Globe earthers will often quip that ‘if the earth were flat, then we could see all over it!’ but this is, of course, ignorant and inaccurate. If you stand on the beach, a plain or prairie, you will find the horizon extends about three to six miles around you – depending on the weather and your eyesight. The range of the human eye, our field of vision is from 110 to 1 degree, and the smallest angle under which an object can still be seen is 1/60 of 1 degree, so that when an object is 3000 times its own diameter away from an observer, it will cease to be visible. So, for example, the farthest distance at which one can see a 1 inch diameter penny, is 3000 inches, or 250 feet. Therefore, if a ship’s hull is 10 feet above the water, it will disappear from the unaided eye at 3,000 times 10 feet, or 6 miles. This has nothing to do with the supposed ‘convexity’ or ‘curvature’ of the earth and everything to do with the common Law of Perspective.
The horizon of an observer is distant or near according to the greatness or otherwise of his elevation above the surface of the supposed globe. If he stands 24 feet above sea level, he is said to be in the centre of a circle, which bounds his vision, the radius of which in any direction, on a clear day, is six miles. A local gentleman tells me that he has watched a boat-race in New Zealand, seeing the boats all the way out and home, the distance being 9 miles from where he was standing on the beach. I have seen the hull of a steamer with the naked eye at an elevation of not more than 24 feet, as a distance of 12 miles, and in taking observations along the South African coast, have sometimes had an horizon of at least 20 miles at an elevation of 20 feet only.
The distance of the horizon, or vanishing point, where the sky appears to touch the earth and sea, is determined, largely by the weather, and when that is clear, by the power of our vision. This is proved by the fact that the telescope will increase the distance of the horizon very greatly, and bring objects into view which are entirely beyond the range of vision of the unaided eye. But, as no telescope can pierce a segment of water, the legitimate conclusion we are forced to arrive at, is that the surface of water is level, and that, therefore, the shape of the world cannot be globular, and on such a flat or level surface, the greater the elevation of the observer, the longer will his range of vision be, and thus the father he can see. Thomas Winship, “Zetetic Cosmogeny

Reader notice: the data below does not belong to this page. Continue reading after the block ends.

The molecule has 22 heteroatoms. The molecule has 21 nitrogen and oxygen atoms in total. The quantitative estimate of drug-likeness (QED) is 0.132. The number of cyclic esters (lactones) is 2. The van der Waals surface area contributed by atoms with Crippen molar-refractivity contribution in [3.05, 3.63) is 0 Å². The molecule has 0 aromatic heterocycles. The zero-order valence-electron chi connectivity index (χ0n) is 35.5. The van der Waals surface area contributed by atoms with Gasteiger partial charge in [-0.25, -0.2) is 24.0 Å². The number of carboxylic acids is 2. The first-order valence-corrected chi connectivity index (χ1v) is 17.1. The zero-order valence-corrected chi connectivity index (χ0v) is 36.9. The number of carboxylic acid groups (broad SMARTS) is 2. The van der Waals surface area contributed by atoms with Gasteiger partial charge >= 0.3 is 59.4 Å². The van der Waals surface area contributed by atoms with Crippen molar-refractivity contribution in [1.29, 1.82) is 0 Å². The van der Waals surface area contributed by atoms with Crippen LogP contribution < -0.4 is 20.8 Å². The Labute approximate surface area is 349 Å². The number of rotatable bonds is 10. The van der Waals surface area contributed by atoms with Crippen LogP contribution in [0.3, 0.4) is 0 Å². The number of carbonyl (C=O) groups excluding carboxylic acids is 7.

On the shore near Waterloo, a few miles to the north of Liverpool, a good telescope was fixed, at an elevation of 6 feet above the water. It was directed to a large steamer, just leaving the River Mersey, and sailing out to Dublin.
Gradually the mast-head of the receding vessel came nearer to the horizon, until, at length, after more than four hours had elapsed, it disappeared. The ordinary rate of sailing of the Dublin steamers was fully eight miles an hour; so that the vessel would be, at least, thirty-two miles distant when the mast-head came to the horizon. This 6 feet of elevation of the telescope would require three miles to be deducted for convexity, which would leave 29 miles, the square of which, multiplied by 8 inches, gives 560 feet; deducting 80 feet for the height of the main-mast, and we find that, according to the doctrine of rotundity, the mast-head of the outward bound steamer should have been 480 feet below the horizon.
Many other experiments of this kind have been made upon sea-going steamers, and always with results entirely incompatible with the theory that the earth is a globe. Dr. Samuel Rowbotham, ‘Zetetic Astronomy, Earht Not a Globe!’